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Draining Rice .... Haiyah !! Or, Should That Be Fuiyoh ?

Discussion in 'Recipe Central' started by Hopikrishnan, Nov 4, 2020.

  1. Hopikrishnan

    Hopikrishnan Silver IL'ite

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    Hersha Patel (native born UK desi) is on BBC Food channel. And she cooked rice enroute to making a fried rice dish with eggs. Uncle Roger (comedian Nigel Ng, a Malaysian Chinese) commented on the procedure.




    HOWEVER, however, however... there is a scientific reason why high excess of water and draining is healthier. It removes the toxic Arsenic (present in both white rice and especially brown rice) from the rice.
    That said, it is not necessary to do what aunty Hersha does -- cook the rice almost to completion. The rice needs to be boiled in water for just about 3 minutes or so, then drained through a colander, and then returned to the "regular" cooking method, whether it be in a rice-cooker, Instant pot, pressure cooker, microwave or stovetop.

    The traditional method of parboiling in the production of rice boils the rice with the husk on the grain. This ends up concentrating the arsenic in the rice. Parboiling after the husk is removed, washes off the arsenic. This is a huge difference in healthy eating.


    Here is a more recent confirmation of the same, with the right cooking method to make a healthy rice.
    https://phys.org/news/2020-11-cooki...qk0w4A4aF6rfkuq9IX2Wsic_oBDq27JREd1LpMRrkCSic

    When you wash your rice, do that after boiling it for ... a few (3 or 4) minutes.

    If you want to know what are Haiyah and Fuiyoh, check 7:36 min in the video posted earlier in a different thread: LINK
     
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  2. Rihana

    Rihana IL Hall of Fame

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    I have a related but unrelated question. Friends recommend that I use the water from washing rice for the curryleaf plant. Does this really help?
     
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  3. Hopikrishnan

    Hopikrishnan Silver IL'ite

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    No.
     
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  4. Rihana

    Rihana IL Hall of Fame

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    Thank you but what's with the short response? : )

    Sounds like a wife or girl-friend's reply to "Is anything wrong?" when quite a lot is wrong and the guy is aware it is but unaware of what it is.
     
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  5. shravs3

    shravs3 IL Hall of Fame

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    But they say this water is very good for hair growth.
     
  6. shravs3

    shravs3 IL Hall of Fame

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    But it’s very much necessary to remove the starch in the rice. Cook the rice completely and drain the water. It’s been there since ages..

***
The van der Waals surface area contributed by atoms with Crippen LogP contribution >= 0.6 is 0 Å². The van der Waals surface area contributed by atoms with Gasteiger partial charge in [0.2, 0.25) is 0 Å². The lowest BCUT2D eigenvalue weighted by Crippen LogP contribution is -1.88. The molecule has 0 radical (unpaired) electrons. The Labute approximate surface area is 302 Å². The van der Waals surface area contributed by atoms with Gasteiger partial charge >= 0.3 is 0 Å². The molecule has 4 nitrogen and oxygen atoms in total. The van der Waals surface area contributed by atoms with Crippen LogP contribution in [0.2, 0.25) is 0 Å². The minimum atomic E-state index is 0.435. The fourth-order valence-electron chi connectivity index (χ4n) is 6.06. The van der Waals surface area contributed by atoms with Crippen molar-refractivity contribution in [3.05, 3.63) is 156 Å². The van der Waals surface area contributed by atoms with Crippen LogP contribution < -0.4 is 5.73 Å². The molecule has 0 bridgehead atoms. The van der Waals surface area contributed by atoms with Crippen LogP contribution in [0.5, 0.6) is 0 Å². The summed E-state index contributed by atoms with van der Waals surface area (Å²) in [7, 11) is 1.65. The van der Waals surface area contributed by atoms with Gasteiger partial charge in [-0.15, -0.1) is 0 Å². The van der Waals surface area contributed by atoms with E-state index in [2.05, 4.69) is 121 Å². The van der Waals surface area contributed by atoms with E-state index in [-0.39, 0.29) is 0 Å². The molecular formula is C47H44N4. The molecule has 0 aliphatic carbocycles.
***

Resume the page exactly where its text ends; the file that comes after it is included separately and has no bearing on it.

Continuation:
Even doctors recommend this especially for diabetic patients.
     
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  7. MalStrom

    MalStrom IL Hall of Fame

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    No idea if it does, but during the growing season I always save water from rinsing rice, washing and soaking beans, dal, vegetables etc and use it to water plants. I feel better doing this than simply pouring that water down the drain.
     
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  8. Hopikrishnan

    Hopikrishnan Silver IL'ite

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    Oh... I meant you go with what is best to avoid the arsenic in the food chain. Why take it from rice and give it to curry leaf ?
    Aunty Hersha draining rice, and washing is good for diabetics. But uncle Roger has been going on about the perfect (Chinese) way of making fried rice, which requires washing rice first, and then cooking it without draining konjee later. That said, the comedian Nigel Ng in real life has said that he likes Biriyani a lot, and doesn't mind that the cooking of the rice is done in lots and lots of water, and drained, before it goes into the dum.
     
  9. startinganew

    startinganew Gold IL'ite

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    When I made the switch to brown gradually over many months - I completely ignored the bits of info I read about the arsenic in it. Thank you very much for bringing it to the fore!
    And I had no idea of this benefit of par-boiling. And that we can indeed par-boiling at home according to the link phys.org link you are sharing. This is such a good lesson to not gloss over tradition food processing techniques. Thank you very, very much.
     
  10. startinganew

    startinganew Gold IL'ite

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    I try to do this if I have the energy to do it.

    I recently read a post by a lady in our neighborhood (via a gardening group on Nextdoor) - who has changed the plumbing in her home so that all her kitchen waste water goes directly to her vegetable beds. She needs to use a special soap that is ok to use on edible plants. I don't know if there is a term to learn more about this..
    She is running an experiment to see if she has enough water after kitchen use to sustain her garden without having to depend on any water outside of this.
    Unfortunately I couldn't find the post after my cursory reading to be able to find out how intensive of a change it is to one's kitchen plumbing.
     

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